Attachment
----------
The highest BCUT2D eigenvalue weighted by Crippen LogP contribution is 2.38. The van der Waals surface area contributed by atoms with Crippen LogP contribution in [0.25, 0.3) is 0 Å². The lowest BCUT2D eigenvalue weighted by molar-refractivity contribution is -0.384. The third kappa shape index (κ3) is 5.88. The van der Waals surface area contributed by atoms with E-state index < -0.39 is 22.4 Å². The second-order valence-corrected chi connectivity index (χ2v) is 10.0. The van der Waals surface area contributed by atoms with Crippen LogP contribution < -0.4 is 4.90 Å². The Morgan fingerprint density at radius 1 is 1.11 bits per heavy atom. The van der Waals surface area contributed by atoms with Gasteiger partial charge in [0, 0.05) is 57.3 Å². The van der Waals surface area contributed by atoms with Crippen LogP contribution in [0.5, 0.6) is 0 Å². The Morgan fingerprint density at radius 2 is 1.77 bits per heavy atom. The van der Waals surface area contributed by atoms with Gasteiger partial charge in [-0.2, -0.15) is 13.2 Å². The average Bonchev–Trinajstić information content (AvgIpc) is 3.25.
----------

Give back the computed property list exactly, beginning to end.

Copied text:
The highest BCUT2D eigenvalue weighted by Crippen LogP contribution is 2.38. The van der Waals surface area contributed by atoms with Crippen LogP contribution in [0.25, 0.3) is 0 Å². The lowest BCUT2D eigenvalue weighted by molar-refractivity contribution is -0.384. The third kappa shape index (κ3) is 5.88. The van der Waals surface area contributed by atoms with E-state index < -0.39 is 22.4 Å². The second-order valence-corrected chi connectivity index (χ2v) is 10.0. The van der Waals surface area contributed by atoms with Crippen LogP contribution < -0.4 is 4.90 Å². The Morgan fingerprint density at radius 1 is 1.11 bits per heavy atom. The van der Waals surface area contributed by atoms with Gasteiger partial charge in [0, 0.05) is 57.3 Å². The van der Waals surface area contributed by atoms with Crippen LogP contribution in [0.5, 0.6) is 0 Å². The Morgan fingerprint density at radius 2 is 1.77 bits per heavy atom. The van der Waals surface area contributed by atoms with Gasteiger partial charge in [-0.2, -0.15) is 13.2 Å². The average Bonchev–Trinajstić information content (AvgIpc) is 3.25.